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Aides to President Bush have said they will cooperate with a Justice Department investigation into who in the White House illegally revealed the identity of a CIA agent in an attempt to smear a chief critic of the Iraq invasion. A senior administration official told the Washington Post that six reporters were contacted by White House officials and told that the wife of former diplomat Joseph Wilson was a CIA agent. The Post also revealed this weekend that CIA head George Tenent has called on the Justice Department to probe who leaked the information.
The New York Times is reporting that the intelligence provided by Iraqi defectors connected to the Iraqi National Congress provided information to the U.S. that turned out to have little or no value in the lead-up to the invasion of Iraq. Defectors connected to INC head Ahmad Chalabi often invented or exaggerated their credentials to give the impression they had direct knowledge of Iraq weapons programs. The Times report is based on an internal study done by the Defense Intelligence Agency.
Meanwhile leaders of the House intelligence committee have sent a letter to CIA Director George Tenet criticizing the use of outdated, "circumstantial" and "fragmentary" intelligence regarding Iraq’s weapons program and the country’s ties to al-Qaida. The letter was co-written by committee chairman Republican Porter Goss of Florida and Democrat Jane Harman of California. Goss is a former CIA agent and longtime supporter of Tenet.
In other fallout from the invasion of Iraq, two of the top Democratic presidential candidates, former Vermont Governor Howard Dean and Massachusetts Senator John Kerry have called on Defense Secretary Donald Rumsfeld to resign. Kerry said Rumsfeld has handled the Iraq situation in "an arrogant, inappropriate way that has frankly put America at jeopardy." Dean who also called for the resignation of Deputy Defense Secretary Paul Wolfowitz said, "There is no need to wait until the next election to hold the major architects of this disaster responsible for their gross incompetence. The time has come for the president to fire them."
And Retired Marine Corps Gen. Anthony Zinni, who once headed up Central Command, has become the latest top official to question the Bush administration’s handling of Iraq. Zinni told ABC’s Nightline "either the intelligence was so bad and flawed — and if that’s the case, then somebody’s head ought to roll for that — or the intelligence was exaggerated or twisted in a way to make a more convenient case to the American people."
In other Iraq news, in the lead-up to a day of international protests against the Iraq occupation, a California man accused President Bush for being responsible for the death of his 20-year-old son who was killed in Iraq. Fernando Suarez said of his son Jesus, "My son died because Bush lied." Suarez went on to say "It is time for these troops to come home. Neither my wife nor my family want more children to die in this illegal war."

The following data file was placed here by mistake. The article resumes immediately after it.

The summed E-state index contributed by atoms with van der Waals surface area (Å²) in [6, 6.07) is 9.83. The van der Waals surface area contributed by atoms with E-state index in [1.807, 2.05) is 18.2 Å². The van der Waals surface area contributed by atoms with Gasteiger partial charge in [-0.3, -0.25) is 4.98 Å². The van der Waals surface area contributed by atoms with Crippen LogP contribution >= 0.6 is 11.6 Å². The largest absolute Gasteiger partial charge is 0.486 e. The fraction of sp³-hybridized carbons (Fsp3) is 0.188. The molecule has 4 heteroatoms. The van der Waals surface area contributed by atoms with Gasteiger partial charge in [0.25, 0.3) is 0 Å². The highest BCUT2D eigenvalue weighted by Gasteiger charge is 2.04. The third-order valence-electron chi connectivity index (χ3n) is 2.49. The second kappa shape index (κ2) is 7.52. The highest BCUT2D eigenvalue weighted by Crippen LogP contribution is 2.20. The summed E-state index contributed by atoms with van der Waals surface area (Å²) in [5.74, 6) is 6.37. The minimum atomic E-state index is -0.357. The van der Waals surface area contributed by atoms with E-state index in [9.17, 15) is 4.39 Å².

In Iraq U.S. forces came under more attacks this weekend when rockets or grenades were fired at the al-Rashid Hotel, which houses U.S. military officers and civilian occupation officials. There were no reported injuries. Meanwhile U.S. forces killed at least four Iraqis at a checkpoint in Fallujah. Two of the victims were women.
The head of the United Nations Development Fund for Women, Noeleen Heyzer, said Thursday that Iraqi women are in many ways worse off now than during Saddam Hussein’s regime. Heyzer said the lack of security and the threat from religious fundamentalists prevent many women from playing a larger role in the rebuilding of Iraq. Last week one of the three women on the Iraqi Governing Council, Akila al-Hashemi, was assassinated.
In domestic news, jean company Levi Strauss has announced plans to cut 2,000 jobs in North America and close its last open plant in the United States. Most of the company’s jeans are now made in Latin American and Asia.
New figures from the Census Bureau show 1.7 million people in the United States fell below the poverty line last year. Over 12 percent of the country now live in poverty.
A new CNN-USA Today-Gallup poll has found California voters will overwhelming vote to recall Gov. Gray Davis next week and elect actor Arnold Schwarzenegger by a 40-to-25 percent margin over Lt. Governor Cruz Bustamante. Meanwhile the state’s largest paper, the Los Angeles Times, has officially come out against the recall and also opted to endorse none of the candidates if Davis is recalled.
And tennis pioneer Althea Gibson and film director Elia Kazan have died. Gibson was the Jackie Robinson of female tennis. She was the first African-American to play in the U.S. championship and was the first African-American to win the U.S. title and Wimbledon. She was 76. Kazan was an influential director who discovered Marlon Brando, James Dean and Warren Beatty. He directed "On the Waterfront" and "Streetcar Named Desire." In 1999 he was greeted by large protests when he won lifetime achievement award at the Academy Awards. In 1952 he went before the House Un-American Activities Committee and named names of people he claimed were members of the Communist Party thus destroying many lives.
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